A 1972 series of Hornsey Journal articles by Ian Murray, first Chairman of Hornsey Historical Society and aHaringey Council Archivist. The HHS gratefully acknowledges the kind permission of Archant/Ham and High for this reproduction.
Crouch End is derived from an old English word meaning ‘cross’ and ‘end’ is obviously what it says, an end, boundary or limit. So, the name means the cross boundary. The cross refers either to cross roads as four roads have converged here for centuries, or to an actual cross for which there is some evidence.
JE Lloyd in his History of Highgate (1888), suggests that there was a wayside cross here where pilgrims would rest on their way to the shrine of Our Lady of Muswell. This belongs to the realm of speculation, not to say imagination, for the only mention of such a cross comes from the isolated court roll for November 1375 when some tenants of the Manor of Hornsey were fined, ‘because they did not come to the cross, to wit the place accustomed, to make satisfaction to the lord for the pannage of pigs on St Martin’s Day’.
This central position at Crouch End, marked by a cross, is the most likely place for the tenants of the manor to meet the bishop’s officers in order to pay their rents and dues. It also marked the boundary, which is inferred in the name, between the manor of Hornsey and the sub-manor of Topsfield.
Crouch End, or Crowche Ende, is only mentioned in the records by name as late as 1421, though the name is undoubtedly much older. An allusion to the place in the form of a personal name occurs in a document of 1353. Thomas Maynard granted some land at that date to Adam in the Felde, a carpenter, ‘near the gate of Stephen atte Cruche of Haryngeye’. At that time it was common to name people after where they lived, for example, ‘Stephen who lived at the Cross of Haryngeye’ or Crouch End.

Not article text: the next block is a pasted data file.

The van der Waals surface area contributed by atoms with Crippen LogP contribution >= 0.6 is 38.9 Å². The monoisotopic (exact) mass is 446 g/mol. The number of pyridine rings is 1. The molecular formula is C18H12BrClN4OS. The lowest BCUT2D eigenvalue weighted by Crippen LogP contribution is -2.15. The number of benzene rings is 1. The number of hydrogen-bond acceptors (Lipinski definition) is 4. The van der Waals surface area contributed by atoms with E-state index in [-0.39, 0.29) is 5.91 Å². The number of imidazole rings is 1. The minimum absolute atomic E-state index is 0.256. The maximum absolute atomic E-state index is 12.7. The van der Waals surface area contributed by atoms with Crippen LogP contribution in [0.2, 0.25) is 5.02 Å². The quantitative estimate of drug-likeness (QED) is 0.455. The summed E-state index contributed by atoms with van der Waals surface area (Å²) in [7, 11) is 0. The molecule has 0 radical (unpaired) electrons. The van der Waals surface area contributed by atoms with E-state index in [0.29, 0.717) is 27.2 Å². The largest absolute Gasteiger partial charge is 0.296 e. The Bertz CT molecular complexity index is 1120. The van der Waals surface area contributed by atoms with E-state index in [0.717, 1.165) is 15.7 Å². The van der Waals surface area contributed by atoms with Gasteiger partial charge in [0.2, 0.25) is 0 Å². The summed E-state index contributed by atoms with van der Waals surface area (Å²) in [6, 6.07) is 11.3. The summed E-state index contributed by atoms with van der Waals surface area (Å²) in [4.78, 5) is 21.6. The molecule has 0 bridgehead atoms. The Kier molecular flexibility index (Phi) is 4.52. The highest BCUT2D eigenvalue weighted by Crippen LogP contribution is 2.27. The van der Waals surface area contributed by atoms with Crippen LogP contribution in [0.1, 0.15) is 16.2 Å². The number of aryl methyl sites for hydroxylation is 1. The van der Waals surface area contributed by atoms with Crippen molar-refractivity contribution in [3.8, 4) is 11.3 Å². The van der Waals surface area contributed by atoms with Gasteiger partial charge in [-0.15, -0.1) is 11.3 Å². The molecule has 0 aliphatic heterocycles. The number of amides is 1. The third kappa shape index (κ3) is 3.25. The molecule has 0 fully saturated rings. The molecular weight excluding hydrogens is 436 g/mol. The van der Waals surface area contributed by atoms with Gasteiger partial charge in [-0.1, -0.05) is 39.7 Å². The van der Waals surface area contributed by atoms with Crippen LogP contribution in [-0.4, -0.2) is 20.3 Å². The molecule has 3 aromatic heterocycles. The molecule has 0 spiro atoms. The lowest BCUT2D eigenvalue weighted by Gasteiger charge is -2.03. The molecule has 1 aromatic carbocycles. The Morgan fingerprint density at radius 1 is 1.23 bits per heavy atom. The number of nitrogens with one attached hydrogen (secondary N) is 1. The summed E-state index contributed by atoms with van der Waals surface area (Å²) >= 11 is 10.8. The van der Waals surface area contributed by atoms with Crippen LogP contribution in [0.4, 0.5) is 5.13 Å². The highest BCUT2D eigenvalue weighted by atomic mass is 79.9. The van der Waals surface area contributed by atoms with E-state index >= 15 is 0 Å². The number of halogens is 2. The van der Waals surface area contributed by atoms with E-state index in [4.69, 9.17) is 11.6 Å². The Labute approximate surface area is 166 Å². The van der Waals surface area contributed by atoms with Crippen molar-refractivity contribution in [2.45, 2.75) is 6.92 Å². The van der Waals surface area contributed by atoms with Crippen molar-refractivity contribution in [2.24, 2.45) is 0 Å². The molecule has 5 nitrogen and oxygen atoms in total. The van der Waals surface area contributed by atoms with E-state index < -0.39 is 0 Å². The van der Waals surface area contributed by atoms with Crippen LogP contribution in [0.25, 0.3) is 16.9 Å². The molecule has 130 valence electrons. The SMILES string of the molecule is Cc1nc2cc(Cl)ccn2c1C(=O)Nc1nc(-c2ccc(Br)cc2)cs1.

Then Crouch End was merely a hamlet (and a hamlet it remained until quite recently) within the sub-manor of Topsfield, part of the Bishop of London’s manor of Hornsey. The first lord of this manor known to us is Stephen Maynard from a deed of 1374 whereby he commuted the rent of 41d., payable by one of his tenants, Geoffrey atte Cruche, ‘of the town of Haryngeye in the manor of Toppesfeldes’, for a garland of red roses to be rendered annually on Midsummer Day. Stephen Maynard is remembered by The Maynard Arms in Park Road, which itself used to be called Maynard Street.
All that survives to remind us of the manor in Crouch End is Topsfield Parade, although it can be traced back to before 1290 when it was held of the bishop on payment of 21¾ annually and attendance at his courts. The lord had the right, however, to hold his own courts for the purpose of granting land to tenants and exacting rents and services. It probably acquired its name from Richard de Toppesfield, a London citizen of Essex descent who purchased land in these parts in 1342.
The manor covered about 50 acres on the east side of Crouch End and Crouch End Hill, extending along the old parish boundary to Ferme Park Road. This was the eastern boundary of both Tops-field sub-manor and Farnefields sub-manor, and so down the hill to Tottenham Lane. The old Manor House was Tops field Hall (the manor was in fact sometimes called the Manor of Topsfield Hall) which stood on the corner between Middle Lane and Tottenham Lane. It is mentioned several times in history from the earliest reference in 1524 which is to a house on the site, ‘a messuage called Broadgattes’, until its demolition in 1894 after the death in 1892 of Sarah Elder, widow of Henry Weston Elder, the last lord of Topsfield, who had died in 1882.
The descent of the manor can be traced without a break from Stephen Maynard in 1374 until 1524, when Nicholas Spencer sold it to his sister Agnes Tykyll. He was in great debt ‘and fallen to extreme necessity and poverty, nor being able to pay his debts but like to be laid in prison … was enforced for that cause to make sale of the premises to the intent to pay therewith his creditors whereby he might keep his body out of prison’. In the succeeding centuries, information about Crouch End becomes more plentiful, particularly about the large houses which existed until the district was built up in the 1880s and ‘90s.
Website editor’s note
In two weeks time Topsfield Hall will be the subject of the next in the series of‘Lost Houses’ with images of both the house and grounds.